Clinical trial results promising for people with the debilitating disorder
A clinical trial at UC Davis Health and six other sites showed that a cellular therapy offers promise for patients with late-stage Duchenne muscular dystrophy (DMD), a rare genetic disorder causing muscle loss and physical impairments in young people.
The therapy appears to be safe and effective in stopping the deterioration of upper limb and heart functions. It is the first treatment to lead to meaningful functional improvements in the most severe cases of DMD patients.
“HOPE-2 is the first clinical trial to test systemic cell therapy in DMD,” said Craig McDonald, the trial’s national principal investigator and lead author on the study. McDonald is professor and chair of physical medicine and rehabilitation and professor of pediatrics at UC Davis Health. “The trial produced statistically significant and unprecedented stabilization of both skeletal muscle deterioration affecting the arms and heart deterioration of structure and function in non-ambulatory DMD patients.”
Findings from the trial were published today in The Lancet.
Cellular therapy for muscular degeneration
In the Phase II clinical trial, the researchers used Capricor Therapeutics’ CAP-1002 allogeneic cardiosphere-derived cells (CDCs) obtained from human heart muscles. These cells can reduce muscle inflammation and enhance cell regeneration.
“The primary mechanism of the CAP-1002 therapy is to help reduce the disease’s serious chronic inflammation problems, decrease fibrosis and improve muscle regeneration, and thereby maintain or improve critical heart and skeletal muscle function,” McDonald said.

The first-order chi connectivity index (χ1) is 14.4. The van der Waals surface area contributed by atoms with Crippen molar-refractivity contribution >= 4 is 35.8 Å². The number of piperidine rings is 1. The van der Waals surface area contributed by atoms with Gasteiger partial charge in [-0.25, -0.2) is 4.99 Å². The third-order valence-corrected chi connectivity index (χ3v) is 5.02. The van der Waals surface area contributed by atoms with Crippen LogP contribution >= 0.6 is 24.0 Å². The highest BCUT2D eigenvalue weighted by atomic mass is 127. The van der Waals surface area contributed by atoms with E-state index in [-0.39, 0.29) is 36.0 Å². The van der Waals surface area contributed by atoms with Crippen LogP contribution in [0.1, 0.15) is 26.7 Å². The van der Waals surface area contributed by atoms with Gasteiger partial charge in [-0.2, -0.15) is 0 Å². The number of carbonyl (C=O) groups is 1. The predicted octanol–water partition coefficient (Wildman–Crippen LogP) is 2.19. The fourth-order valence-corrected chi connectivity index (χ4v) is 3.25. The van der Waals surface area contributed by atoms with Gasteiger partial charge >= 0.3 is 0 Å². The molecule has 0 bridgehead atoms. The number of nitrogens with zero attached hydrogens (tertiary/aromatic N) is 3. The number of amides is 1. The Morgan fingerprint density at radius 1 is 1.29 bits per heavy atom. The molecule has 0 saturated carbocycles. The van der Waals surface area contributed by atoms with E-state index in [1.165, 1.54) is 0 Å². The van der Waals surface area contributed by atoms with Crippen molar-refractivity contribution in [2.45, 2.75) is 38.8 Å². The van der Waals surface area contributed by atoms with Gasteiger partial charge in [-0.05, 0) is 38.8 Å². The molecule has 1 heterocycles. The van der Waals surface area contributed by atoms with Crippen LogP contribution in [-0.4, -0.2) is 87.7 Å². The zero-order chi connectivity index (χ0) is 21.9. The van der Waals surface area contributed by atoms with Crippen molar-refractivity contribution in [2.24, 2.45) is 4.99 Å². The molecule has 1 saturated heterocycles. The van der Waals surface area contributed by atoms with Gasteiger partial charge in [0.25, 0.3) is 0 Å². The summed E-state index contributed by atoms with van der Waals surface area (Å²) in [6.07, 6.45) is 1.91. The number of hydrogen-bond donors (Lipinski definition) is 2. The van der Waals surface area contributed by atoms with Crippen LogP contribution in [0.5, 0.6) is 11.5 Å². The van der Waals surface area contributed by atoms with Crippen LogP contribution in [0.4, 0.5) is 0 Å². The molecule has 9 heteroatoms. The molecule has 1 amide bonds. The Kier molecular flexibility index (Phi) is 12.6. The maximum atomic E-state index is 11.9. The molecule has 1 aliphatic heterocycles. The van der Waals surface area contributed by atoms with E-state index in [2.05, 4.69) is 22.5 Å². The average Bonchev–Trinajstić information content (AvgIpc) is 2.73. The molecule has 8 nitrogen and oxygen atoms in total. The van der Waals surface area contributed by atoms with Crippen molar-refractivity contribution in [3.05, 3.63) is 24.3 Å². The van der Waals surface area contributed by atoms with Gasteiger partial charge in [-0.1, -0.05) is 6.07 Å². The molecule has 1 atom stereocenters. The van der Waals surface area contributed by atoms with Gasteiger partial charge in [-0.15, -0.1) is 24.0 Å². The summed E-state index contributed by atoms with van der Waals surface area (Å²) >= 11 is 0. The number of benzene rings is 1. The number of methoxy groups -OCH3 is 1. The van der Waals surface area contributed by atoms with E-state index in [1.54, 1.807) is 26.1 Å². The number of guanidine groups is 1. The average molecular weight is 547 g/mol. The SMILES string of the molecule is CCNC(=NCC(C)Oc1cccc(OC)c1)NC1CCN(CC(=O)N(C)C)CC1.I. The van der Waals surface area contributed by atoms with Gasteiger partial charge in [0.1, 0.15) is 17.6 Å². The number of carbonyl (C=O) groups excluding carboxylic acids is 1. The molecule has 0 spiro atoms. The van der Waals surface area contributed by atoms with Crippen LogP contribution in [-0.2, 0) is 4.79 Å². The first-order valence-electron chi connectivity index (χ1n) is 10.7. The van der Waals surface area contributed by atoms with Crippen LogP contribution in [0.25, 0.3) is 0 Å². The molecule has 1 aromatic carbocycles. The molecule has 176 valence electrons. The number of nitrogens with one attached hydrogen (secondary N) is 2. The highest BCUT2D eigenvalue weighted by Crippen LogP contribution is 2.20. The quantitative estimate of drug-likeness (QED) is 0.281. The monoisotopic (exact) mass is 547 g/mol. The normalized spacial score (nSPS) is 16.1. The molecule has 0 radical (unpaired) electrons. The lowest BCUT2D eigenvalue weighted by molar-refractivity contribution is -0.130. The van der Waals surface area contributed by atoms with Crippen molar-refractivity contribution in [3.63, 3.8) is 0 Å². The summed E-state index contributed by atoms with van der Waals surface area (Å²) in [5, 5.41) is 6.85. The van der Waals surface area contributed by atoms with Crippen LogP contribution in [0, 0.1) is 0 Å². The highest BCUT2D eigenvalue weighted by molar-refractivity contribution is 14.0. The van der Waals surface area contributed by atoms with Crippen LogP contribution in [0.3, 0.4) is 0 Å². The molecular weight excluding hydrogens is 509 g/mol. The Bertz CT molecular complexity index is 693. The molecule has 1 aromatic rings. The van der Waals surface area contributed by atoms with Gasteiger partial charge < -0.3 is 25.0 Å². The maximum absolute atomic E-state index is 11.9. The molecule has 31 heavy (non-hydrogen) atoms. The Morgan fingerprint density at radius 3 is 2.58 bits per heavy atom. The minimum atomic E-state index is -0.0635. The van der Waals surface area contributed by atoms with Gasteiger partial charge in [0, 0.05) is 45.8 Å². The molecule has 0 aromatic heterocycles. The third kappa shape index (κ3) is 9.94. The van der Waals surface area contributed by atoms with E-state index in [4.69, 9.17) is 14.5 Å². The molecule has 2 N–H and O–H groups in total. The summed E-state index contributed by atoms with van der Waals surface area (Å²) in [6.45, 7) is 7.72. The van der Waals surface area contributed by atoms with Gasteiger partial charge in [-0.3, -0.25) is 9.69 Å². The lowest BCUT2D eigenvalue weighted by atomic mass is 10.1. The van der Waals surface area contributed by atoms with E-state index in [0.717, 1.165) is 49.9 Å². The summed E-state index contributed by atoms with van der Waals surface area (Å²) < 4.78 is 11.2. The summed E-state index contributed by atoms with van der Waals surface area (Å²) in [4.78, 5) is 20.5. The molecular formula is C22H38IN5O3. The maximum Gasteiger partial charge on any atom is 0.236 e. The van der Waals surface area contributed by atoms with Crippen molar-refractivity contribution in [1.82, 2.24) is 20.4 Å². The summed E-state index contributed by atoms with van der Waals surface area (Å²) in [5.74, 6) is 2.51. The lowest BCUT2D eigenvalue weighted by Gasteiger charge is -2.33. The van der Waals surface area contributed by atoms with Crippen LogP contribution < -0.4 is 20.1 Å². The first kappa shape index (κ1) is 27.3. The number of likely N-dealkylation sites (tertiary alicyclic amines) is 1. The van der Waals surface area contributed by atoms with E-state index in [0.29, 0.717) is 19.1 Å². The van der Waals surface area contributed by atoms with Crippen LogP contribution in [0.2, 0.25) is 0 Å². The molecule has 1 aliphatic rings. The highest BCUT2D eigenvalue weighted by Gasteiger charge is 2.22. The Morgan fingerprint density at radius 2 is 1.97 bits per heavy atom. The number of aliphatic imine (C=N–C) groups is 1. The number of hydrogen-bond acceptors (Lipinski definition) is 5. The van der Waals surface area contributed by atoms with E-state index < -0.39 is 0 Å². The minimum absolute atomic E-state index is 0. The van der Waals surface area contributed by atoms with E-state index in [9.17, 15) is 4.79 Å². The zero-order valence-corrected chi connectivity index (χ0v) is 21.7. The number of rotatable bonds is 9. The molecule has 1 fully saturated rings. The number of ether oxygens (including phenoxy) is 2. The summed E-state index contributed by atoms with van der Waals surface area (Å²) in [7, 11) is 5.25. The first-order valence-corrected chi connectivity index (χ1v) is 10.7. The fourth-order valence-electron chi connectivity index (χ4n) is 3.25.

The trial examined the long-term efficacy and safety of repeated intravenous infusions of CAP-1002 for the treatment of late-stage DMD. It enrolled 20 patients with DMD at seven U.S. centers. The participants were at least 10 years old with moderate weakness in their arms and hands. They were randomly assigned to receive either CAP-1002 or a placebo every three months for one year, with a total of four infusions.
Significant improvements in arm, hand and heart functions
The team assessed upper limb function using the scale Performance of Upper Limb (PUL) motor function for DMD. They also tested heart function using cardiac magnetic resonance imaging (MRI), spirometry measures of respiratory function and circulating biomarkers.
The researchers assessed the PUL for the participants at their first infusion and after one year. They measured the change in the mid-level/elbow PUL scores between these two readings. The study found a significant favorable change in participants who received CAP-1002, compared to those who got the placebo. There was far less deterioration of upper extremity muscle function in the cell-treated group.
The cardiac MRI also showed that heart structure and function seemed to improve in participants who received CAP-1002.